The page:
A neuroanatomical model of passivity phenomena

Consciousness and Cognition 13 (3):579-609 (2004)
Abstract
Any attempt to elucidate the nature and mechanism of passivity phenomena, i.e., experiences that one’s conscious actions or thoughts have not been ‘willed’ by oneself, requires an integrative philosophical–neurobiological approach. The model proposed here adopts some fundamental positions that have long been advocated by philosophers and theoretical psychologists and have now found support from functional neuroanatomy. First, we experience our actions not from the standpoint of the executive but through the perception of its effects. Second, the ‘self’ is not an agent of behaviour. Third, behaviour is energised and integrated by basic drives . Fourth, the view that the experience of an acting self is related to drive reduction associated with voluntary actions is perhaps less well developed. The model thus proposes that passivity phenomena are actions that are induced by the perception of salient events but that are not integrated with or conducive to the overall motivational state of the organism. It has been suggested that, following the perception of salient events, competition arises between automatic response tendencies seeking expression. The prefrontal cortex appears to play an important role not only in determining which events are to be perceived but also which of the corresponding response dispositions is to be selected and actualised in overt behaviour. Thus, action selection is the outcome of competition between response tendencies in the context of prefrontal biasing signals that represent drives and strivings for goals. Action selection may be uncoupled from drives and strivings as a result of a lowering of the threshold for action selection—as is suggested to be the case in schizophrenic passivity phenomena—or due to disconnection from prefrontal regions—as may be the case in the alien limb syndrome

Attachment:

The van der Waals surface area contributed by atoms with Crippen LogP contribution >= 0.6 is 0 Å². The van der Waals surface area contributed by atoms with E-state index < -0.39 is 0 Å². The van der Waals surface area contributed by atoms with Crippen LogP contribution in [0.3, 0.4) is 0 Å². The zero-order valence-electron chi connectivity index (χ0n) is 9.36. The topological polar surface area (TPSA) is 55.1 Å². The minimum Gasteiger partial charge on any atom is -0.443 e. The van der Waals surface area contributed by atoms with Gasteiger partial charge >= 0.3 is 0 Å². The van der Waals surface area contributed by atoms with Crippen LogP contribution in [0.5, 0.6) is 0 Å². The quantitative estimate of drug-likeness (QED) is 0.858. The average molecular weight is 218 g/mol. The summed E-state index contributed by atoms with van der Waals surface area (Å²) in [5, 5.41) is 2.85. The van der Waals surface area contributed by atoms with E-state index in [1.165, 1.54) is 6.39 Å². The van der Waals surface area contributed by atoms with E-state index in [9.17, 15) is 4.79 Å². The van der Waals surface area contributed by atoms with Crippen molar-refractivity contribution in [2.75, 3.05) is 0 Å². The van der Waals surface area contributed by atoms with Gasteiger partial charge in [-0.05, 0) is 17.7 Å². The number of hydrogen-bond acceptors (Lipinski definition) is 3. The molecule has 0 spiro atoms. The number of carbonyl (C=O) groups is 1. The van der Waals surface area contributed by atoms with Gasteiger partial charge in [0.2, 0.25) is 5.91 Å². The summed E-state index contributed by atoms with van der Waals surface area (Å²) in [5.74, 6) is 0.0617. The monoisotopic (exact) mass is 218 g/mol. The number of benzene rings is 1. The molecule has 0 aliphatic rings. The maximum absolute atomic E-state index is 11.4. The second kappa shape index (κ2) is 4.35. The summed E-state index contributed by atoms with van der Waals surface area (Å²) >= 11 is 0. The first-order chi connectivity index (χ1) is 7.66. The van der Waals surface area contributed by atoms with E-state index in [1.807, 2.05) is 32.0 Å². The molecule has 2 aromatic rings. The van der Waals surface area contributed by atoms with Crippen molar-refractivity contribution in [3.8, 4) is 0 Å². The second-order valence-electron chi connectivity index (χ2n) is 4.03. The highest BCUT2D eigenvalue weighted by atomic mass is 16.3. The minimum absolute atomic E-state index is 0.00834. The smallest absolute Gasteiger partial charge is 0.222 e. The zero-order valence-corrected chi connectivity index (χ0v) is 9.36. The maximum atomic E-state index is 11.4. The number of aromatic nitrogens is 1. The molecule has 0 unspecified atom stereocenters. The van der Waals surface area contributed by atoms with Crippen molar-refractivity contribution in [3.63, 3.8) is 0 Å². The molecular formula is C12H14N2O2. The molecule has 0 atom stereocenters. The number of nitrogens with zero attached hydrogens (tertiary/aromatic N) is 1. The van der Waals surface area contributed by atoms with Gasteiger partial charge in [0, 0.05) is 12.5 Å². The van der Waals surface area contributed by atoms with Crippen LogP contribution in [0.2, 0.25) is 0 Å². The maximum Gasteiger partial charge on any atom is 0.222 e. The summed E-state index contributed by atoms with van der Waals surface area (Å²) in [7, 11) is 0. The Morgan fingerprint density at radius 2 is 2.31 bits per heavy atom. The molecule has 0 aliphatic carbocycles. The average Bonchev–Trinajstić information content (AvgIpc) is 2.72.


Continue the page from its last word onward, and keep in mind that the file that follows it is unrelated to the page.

Keywords *Behavior  *Motivation  *Neuroanatomy  *Passiveness  *Prefrontal Cortex  Instinctive Behavior
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